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Couple enjoying their motorcycle while protecting their ears from further hearing loss.

Hearing loss is normal for the majority of people, but does it have to be that way? As they begin to grow older, most adults will notice a subtle change in their hearing. That change is really the effect of many years of listening to sound. Just like most things in life, though, prevention is the key to controlling the extent of that loss and how fast it advances. Later in your life, how bad your hearing loss is will depend on the choices you make now. You should carefully consider it sooner than later because you can still lessen further loss of hearing. You really want to keep your hearing from becoming worse, but what can you do?

Learn About Your Hearing Loss

Understanding what causes most hearing loss starts with learning how the ears work. Age-associated hearing loss, known medically as presbycusis, affects one in three people in this country from 64 to 74. It is a cumulation of damage to the ears over the years. Presbycusis starts slowly and then gets progressively worse.

Sound enters the ear in pressure waves that are amplified a number of times before they finally get to the inner ear. Sound waves oscillate tiny hairs that bump into chemical releasing structures. These chemicals are translated into electrical signals which the brain interprets as sound.

All of this vibration eventually causes the hairs to start to break down and misfunction. These hair cells don’t fix themselves, either, so once gone, they’re gone. If there are no tiny hairs, there are no chemicals released to produce the electrical signal which the brain interprets as sound.

How exactly do these hair cells become damaged? It can be greatly increased by several factors but it can be anticipated, to some degree, as a part of aging. Sound waves come in an assortment of strengths, however; that is what you know as volume. More damage is done to the hair cells if they receive stronger sound waves, and that means a higher volume of sound.

Loud noise is absolutely a factor but there are others too. Chronic diseases such as high blood pressure and diabetes take a toll, as well.

Protecting Your Hearing

You need to depend on consistent hearing hygiene to protect your ears over time. The volume of sound is the biggest problem. Sound is measured in decibels and the higher the decibel the more damaging the noise. You might believe that it takes a very high volume to cause damage, but it doesn’t. If you find that you have to raise your voice to talk over a noise, it’s too loud.

Even just a few loud minutes, let alone frequent exposure, will be enough to have an adverse effect later on. Taking precautions when you expect to be subjected to loud sound, luckily, is pretty easy. Wear hearing protection when you:

  • Do something where the noise is loud.
  • Go to a concert
  • Run power equipment
  • Ride a motorcycle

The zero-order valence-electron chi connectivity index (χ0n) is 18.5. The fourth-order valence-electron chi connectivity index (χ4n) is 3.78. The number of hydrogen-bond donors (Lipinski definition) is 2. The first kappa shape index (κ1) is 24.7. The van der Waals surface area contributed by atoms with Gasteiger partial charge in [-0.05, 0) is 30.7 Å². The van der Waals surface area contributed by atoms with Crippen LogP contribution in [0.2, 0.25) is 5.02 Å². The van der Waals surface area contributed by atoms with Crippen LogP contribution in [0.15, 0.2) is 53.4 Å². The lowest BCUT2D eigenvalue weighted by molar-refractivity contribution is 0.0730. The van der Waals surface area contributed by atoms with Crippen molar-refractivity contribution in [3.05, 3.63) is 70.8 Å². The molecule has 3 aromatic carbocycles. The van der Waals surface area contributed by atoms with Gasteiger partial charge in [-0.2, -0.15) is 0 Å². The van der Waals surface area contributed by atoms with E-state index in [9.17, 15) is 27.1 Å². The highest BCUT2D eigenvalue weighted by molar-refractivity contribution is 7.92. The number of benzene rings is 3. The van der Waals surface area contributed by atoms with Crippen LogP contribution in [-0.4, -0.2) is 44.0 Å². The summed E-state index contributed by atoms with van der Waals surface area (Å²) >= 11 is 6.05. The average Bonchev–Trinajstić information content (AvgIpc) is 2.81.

Headphones, earbuds, and other accessories made to isolate and amplify sound should be avoided. Partake of music the old-fashioned way and at a lower volume.

Manage The Noise Around You

Even the items around your house can produce enough noise to become an issue over time. When you buy an appliance for your house, consider the noise rating of the product. It’s far better to use appliances with lower noise ratings.

Don’t worry about speaking up if the noise is too loud when you are at a restaurant or party. The host of the party, or maybe even the restaurant manager may be willing to help accommodate for your issue.

Pay Attention to Noise Levels at Work

When you’re working, protect your ears if your job is loud. If your boss doesn’t provide hearing protection, invest in your own. Here are a few products that will protect your ears:

  • Earmuffs
  • Headphones
  • Earplugs

There’s a good chance that if you mention your concern, your manager will listen.

Give up Smoking

Put hearing health on the long list of reasons to quit smoking. Studies show that cigarette smokers are much more likely to get age-related hearing loss. If you are exposed to second-hand smoke this is also true.

Make Certain to Look Closely at Medications That You Take

Certain medications are ototoxic, meaning they can cause damage to your hearing. Several common offenders include:

  • Certain antibiotics
  • Diuretics
  • NSAIDS
  • Aspirin
  • Narcotic analgesics
  • Cardiac medication
  • Antidepressants and mood stabilizers

There are many others that go on this list, including some over the counter and some prescription medications. Only use pain relievers when you really need them and make sure you check all of the labels. If you are not sure about a drug, consult your doctor before taking it.

Treat Your Body Well

To slow down hearing loss it’s especially important, as you get older, to do the normal things that keep you healthy, like eating well and getting regular exercise. Decrease the amount of salt you eat and take your medications to deal with your high blood pressure. The better you take care of your body, the lower your risk of chronic illnesses that could cost you your hearing over time, like diabetes.

If you believe that you hear ringing in your ears or if you have some hearing loss, get your hearing tested. The sooner you acknowledge you have a problem, the sooner you can do something about it, such as getting hearing aids. It’s never too late to start taking care of your hearing, so if you notice a change, even a small one, schedule an appointment with a hearing care professional to find out what you can do to keep it from getting worse.